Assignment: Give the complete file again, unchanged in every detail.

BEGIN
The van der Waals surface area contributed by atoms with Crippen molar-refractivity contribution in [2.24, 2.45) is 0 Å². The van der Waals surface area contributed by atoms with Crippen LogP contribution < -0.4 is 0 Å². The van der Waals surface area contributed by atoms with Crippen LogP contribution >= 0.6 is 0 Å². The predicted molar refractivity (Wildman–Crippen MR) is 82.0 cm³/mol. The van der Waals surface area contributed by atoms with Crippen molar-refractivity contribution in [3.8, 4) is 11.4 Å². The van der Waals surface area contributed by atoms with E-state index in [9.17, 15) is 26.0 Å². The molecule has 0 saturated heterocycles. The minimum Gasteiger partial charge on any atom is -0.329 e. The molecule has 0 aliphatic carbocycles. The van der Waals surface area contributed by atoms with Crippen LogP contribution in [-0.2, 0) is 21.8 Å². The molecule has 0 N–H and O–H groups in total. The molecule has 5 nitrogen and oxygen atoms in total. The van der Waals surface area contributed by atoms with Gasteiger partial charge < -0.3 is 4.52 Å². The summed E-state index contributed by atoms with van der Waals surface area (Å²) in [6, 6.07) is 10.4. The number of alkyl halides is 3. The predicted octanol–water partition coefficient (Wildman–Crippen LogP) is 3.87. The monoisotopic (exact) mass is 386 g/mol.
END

The van der Waals surface area contributed by atoms with Crippen molar-refractivity contribution in [2.24, 2.45) is 0 Å². The van der Waals surface area contributed by atoms with Crippen LogP contribution < -0.4 is 0 Å². The van der Waals surface area contributed by atoms with Crippen LogP contribution >= 0.6 is 0 Å². The predicted molar refractivity (Wildman–Crippen MR) is 82.0 cm³/mol. The van der Waals surface area contributed by atoms with Crippen molar-refractivity contribution in [3.8, 4) is 11.4 Å². The van der Waals surface area contributed by atoms with E-state index in [9.17, 15) is 26.0 Å². The molecule has 0 saturated heterocycles. The minimum Gasteiger partial charge on any atom is -0.329 e. The molecule has 0 aliphatic carbocycles. The van der Waals surface area contributed by atoms with Crippen LogP contribution in [-0.2, 0) is 21.8 Å². The molecule has 0 N–H and O–H groups in total. The molecule has 5 nitrogen and oxygen atoms in total. The van der Waals surface area contributed by atoms with Gasteiger partial charge < -0.3 is 4.52 Å². The summed E-state index contributed by atoms with van der Waals surface area (Å²) in [6, 6.07) is 10.4. The number of alkyl halides is 3. The predicted octanol–water partition coefficient (Wildman–Crippen LogP) is 3.87. The monoisotopic (exact) mass is 386 g/mol.